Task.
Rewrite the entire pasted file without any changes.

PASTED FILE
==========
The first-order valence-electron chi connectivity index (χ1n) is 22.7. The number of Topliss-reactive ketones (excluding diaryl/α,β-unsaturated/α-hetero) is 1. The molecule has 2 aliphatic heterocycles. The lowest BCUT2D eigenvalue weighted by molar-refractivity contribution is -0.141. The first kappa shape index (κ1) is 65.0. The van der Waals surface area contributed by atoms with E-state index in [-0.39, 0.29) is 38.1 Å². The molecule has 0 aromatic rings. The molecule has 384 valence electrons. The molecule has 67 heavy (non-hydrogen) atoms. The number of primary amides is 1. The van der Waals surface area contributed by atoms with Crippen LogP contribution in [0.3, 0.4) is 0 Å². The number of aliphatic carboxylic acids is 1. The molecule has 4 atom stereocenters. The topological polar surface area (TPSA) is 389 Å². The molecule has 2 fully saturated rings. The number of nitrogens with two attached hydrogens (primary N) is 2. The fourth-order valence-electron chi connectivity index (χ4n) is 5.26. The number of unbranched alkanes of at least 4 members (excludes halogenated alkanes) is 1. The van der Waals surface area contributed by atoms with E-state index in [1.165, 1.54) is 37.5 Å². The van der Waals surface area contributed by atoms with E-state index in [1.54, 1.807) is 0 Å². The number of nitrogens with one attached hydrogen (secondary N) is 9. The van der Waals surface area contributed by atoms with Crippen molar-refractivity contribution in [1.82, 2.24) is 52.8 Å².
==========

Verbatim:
The first-order valence-electron chi connectivity index (χ1n) is 22.7. The number of Topliss-reactive ketones (excluding diaryl/α,β-unsaturated/α-hetero) is 1. The molecule has 2 aliphatic heterocycles. The lowest BCUT2D eigenvalue weighted by molar-refractivity contribution is -0.141. The first kappa shape index (κ1) is 65.0. The van der Waals surface area contributed by atoms with E-state index in [-0.39, 0.29) is 38.1 Å². The molecule has 0 aromatic rings. The molecule has 384 valence electrons. The molecule has 67 heavy (non-hydrogen) atoms. The number of primary amides is 1. The van der Waals surface area contributed by atoms with Crippen LogP contribution in [0.3, 0.4) is 0 Å². The number of aliphatic carboxylic acids is 1. The molecule has 4 atom stereocenters. The topological polar surface area (TPSA) is 389 Å². The molecule has 2 fully saturated rings. The number of nitrogens with two attached hydrogens (primary N) is 2. The fourth-order valence-electron chi connectivity index (χ4n) is 5.26. The number of unbranched alkanes of at least 4 members (excludes halogenated alkanes) is 1. The van der Waals surface area contributed by atoms with E-state index in [1.165, 1.54) is 37.5 Å². The van der Waals surface area contributed by atoms with E-state index in [1.54, 1.807) is 0 Å². The number of nitrogens with one attached hydrogen (secondary N) is 9. The van der Waals surface area contributed by atoms with Crippen molar-refractivity contribution in [1.82, 2.24) is 52.8 Å².